In less than two months, my language partner has already figured me out. We meet every week to learn each other’s languages. She corrects my Spanish, and I help with her English. I have taken various Spanish classes since I was 13 years old, so I know a lot about Spanish and how it works. But over time I have realized that fluency has become less to do with the technical details and more about sounding natural.
I arrived in Spain ten months ago. Enough time for a full-term pregnancy. Friends tell me that my Spanish has progressed well since then. The classes have helped, but simply using Spanish in daily life is the real test. Talking with friends, store employees, waiters, and even strangers on the street lets me practice what I learn from books. It also is more stressful.
“You are a perfectionist.” That is my language partner’s summary. I know she is right. I can’t argue. My biggest difficulty in Spanish isn’t the conjugations or vocabulary. It’s a fear of mistakes.
Often when I’m talking with someone, I will notice a mistake as soon as I say it out loud. I immediately try to correct it. Therefore, I’m repeating myself multiple times in a conversation as I verbally edit myself. Or if not that, I speak in starts and stops, taking long pauses between words to order my thoughts and avoid any grammatical errors.
My friends have a lot of patience.
My language partner says I need to speak more naturally. Without fear.
We had this conversation while riding in a cable car over the city. We passed over a highway while cars rushed by under us. I was happily taking photos of the scenery without a thought to what a fall from that height would do to me. I don’t have a fear of heights. But when it comes to Spanish, I explained to her, I find myself with stage fright.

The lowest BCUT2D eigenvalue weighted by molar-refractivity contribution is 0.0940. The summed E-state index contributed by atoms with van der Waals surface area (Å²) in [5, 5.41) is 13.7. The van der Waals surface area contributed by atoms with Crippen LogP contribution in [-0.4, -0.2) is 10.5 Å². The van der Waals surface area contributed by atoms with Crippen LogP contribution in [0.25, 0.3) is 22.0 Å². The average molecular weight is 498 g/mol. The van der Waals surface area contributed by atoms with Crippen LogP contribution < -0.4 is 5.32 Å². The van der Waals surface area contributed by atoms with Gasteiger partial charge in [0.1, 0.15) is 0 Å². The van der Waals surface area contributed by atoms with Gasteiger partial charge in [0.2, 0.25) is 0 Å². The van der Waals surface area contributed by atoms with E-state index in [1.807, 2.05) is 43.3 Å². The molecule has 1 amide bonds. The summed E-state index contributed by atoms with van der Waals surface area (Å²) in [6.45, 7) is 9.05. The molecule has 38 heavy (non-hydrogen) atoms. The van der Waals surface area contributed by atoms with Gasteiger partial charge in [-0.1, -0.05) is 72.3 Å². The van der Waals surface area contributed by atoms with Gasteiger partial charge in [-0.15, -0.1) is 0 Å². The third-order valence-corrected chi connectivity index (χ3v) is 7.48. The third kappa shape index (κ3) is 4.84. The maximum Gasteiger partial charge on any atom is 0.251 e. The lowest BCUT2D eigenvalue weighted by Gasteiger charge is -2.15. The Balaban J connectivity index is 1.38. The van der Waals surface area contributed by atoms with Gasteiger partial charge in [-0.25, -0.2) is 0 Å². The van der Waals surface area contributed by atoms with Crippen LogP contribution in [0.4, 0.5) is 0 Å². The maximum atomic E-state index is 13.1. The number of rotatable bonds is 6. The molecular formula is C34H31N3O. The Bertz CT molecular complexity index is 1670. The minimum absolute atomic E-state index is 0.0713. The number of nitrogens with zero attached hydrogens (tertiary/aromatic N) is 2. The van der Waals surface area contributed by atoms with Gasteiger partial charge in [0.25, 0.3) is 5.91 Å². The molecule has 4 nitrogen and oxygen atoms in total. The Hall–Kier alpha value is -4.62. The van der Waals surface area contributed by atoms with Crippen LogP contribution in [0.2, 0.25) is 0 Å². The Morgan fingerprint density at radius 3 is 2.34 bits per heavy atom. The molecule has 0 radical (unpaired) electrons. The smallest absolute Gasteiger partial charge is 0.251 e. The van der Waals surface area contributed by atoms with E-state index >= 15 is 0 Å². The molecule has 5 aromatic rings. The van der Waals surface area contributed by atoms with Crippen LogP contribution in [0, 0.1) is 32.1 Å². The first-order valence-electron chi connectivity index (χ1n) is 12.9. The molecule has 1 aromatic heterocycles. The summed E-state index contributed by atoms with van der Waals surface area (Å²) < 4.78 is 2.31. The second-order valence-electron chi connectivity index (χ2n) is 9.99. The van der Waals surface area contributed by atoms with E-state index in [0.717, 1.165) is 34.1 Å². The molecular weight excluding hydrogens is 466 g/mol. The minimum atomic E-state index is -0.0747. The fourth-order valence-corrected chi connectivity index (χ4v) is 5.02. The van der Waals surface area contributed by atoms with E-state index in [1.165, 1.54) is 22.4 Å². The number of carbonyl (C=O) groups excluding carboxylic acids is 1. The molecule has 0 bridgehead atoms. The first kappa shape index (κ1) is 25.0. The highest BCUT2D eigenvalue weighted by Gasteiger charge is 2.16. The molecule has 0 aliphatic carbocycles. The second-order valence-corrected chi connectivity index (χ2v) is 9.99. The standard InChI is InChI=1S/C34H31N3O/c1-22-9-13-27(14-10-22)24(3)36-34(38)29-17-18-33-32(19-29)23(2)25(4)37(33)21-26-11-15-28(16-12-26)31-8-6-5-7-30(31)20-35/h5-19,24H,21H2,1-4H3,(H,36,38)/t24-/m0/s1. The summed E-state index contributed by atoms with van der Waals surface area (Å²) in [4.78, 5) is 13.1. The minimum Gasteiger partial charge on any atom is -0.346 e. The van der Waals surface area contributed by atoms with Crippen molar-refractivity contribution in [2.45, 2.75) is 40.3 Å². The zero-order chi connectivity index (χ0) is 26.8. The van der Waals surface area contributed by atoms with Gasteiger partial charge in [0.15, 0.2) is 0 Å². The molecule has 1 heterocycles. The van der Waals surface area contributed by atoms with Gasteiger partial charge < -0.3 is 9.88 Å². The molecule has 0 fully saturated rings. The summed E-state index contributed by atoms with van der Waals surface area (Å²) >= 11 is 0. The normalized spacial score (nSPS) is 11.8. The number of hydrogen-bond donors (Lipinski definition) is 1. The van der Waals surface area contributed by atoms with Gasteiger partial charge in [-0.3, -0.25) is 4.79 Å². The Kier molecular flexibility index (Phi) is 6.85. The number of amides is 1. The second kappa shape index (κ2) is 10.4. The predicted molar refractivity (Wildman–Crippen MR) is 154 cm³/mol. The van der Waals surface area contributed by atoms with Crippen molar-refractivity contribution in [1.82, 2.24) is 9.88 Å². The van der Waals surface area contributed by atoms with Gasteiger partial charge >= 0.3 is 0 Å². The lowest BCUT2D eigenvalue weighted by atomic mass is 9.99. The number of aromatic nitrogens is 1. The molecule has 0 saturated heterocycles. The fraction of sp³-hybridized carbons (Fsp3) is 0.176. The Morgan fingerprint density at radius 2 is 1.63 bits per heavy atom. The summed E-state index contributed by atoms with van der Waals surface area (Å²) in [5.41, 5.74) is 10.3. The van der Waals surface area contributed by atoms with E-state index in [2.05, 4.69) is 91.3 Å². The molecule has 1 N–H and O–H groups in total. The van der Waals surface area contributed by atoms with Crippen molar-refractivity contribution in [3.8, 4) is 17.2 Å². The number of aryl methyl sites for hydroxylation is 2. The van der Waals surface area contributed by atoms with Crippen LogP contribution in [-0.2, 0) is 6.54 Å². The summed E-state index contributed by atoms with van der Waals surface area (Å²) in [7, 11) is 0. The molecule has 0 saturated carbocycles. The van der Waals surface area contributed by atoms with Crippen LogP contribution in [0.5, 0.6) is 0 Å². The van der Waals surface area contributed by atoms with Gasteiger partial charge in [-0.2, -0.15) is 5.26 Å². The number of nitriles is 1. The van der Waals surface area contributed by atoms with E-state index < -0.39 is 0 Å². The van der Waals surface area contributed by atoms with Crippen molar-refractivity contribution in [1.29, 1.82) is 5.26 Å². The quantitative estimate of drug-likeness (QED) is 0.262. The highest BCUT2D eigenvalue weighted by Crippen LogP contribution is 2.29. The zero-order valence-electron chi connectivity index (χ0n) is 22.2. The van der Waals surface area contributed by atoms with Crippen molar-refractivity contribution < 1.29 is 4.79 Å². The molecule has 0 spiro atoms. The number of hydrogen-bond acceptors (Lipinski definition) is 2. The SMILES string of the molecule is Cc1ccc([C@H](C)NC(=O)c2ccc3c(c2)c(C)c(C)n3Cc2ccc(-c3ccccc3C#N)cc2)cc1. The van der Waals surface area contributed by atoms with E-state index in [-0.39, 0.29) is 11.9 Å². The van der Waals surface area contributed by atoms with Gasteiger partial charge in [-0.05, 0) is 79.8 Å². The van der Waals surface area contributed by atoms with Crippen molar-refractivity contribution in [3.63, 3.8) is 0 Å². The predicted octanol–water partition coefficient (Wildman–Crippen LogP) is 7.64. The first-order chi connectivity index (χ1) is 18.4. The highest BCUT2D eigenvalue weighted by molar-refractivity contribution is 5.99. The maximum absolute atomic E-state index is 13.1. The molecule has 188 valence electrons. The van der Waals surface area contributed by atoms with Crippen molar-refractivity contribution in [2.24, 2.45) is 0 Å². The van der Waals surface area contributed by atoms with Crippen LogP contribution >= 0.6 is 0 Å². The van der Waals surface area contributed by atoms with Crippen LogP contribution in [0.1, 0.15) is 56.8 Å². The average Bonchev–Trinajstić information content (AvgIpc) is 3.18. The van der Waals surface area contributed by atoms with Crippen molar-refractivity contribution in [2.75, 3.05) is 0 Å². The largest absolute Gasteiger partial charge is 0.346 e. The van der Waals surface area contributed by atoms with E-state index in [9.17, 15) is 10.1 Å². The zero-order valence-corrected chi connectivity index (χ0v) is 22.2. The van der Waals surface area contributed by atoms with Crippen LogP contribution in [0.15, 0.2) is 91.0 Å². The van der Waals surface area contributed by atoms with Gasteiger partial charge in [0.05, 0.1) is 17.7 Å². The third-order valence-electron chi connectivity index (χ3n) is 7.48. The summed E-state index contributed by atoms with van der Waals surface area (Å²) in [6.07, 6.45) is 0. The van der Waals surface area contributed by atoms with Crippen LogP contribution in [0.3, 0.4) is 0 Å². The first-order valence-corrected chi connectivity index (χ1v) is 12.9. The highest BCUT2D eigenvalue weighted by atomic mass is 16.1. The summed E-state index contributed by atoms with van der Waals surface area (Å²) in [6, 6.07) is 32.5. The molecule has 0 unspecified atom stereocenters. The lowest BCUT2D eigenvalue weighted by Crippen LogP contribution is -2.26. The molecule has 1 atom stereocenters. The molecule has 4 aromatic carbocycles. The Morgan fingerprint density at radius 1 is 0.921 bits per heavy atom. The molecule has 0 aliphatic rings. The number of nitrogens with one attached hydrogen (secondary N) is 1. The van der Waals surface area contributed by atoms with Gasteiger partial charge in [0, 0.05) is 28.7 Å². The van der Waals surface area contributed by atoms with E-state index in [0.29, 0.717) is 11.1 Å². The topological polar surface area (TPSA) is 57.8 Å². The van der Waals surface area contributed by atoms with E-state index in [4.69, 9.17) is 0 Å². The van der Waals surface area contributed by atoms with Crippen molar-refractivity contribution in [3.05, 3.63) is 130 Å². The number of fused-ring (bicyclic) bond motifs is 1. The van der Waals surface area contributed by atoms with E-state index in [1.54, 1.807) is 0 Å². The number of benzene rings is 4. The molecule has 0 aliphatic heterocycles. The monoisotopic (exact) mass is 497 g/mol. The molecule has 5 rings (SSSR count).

Relax, she told me.
Instead of helping, my perfectionism is getting in the way. Being afraid of making mistakes actually makes it harder for me to communicate and connect. This applies to much more of life than simply learning a foreign language.
Since birth, we’re trained to avoid risk. We learn to be cautious to survive. The risks we do take are controlled and managed to reduce negative outcomes. Instead of asking someone out face-to-face, we date online. We submit anonymous complaints to our workplaces. We watch TV programs about travel instead of going ourselves. We don’t talk to our neighbors. We keep the stable job instead of pursuing our dreams.
My language partner said I was brave to come to Spain. I’ve heard it before, but I don’t feel it. The truth is I’m still afraid. Deciding to come was easy. The unknowns, everything I have yet to learn, the daily stretching and growing…these are the hard parts. These are the things I cannot control.
I hope that this blog can be an encouragement for anyone, no matter where you are. But I particularly want to write for other people living and working cross-culturally. We cannot be perfectionists. Every day is messy work. The best we can do is relax and take each day as it comes. Worry and fear will not help us. Instead, we must limit our self-expectations, knowing that mistakes are inevitable, and let God handle the rest.
1 thought on “How Perfectionism Kills Progress”
I find great enjoyment in the way you put your thoughts down. I will be looking forward towards your next blog post. Dad.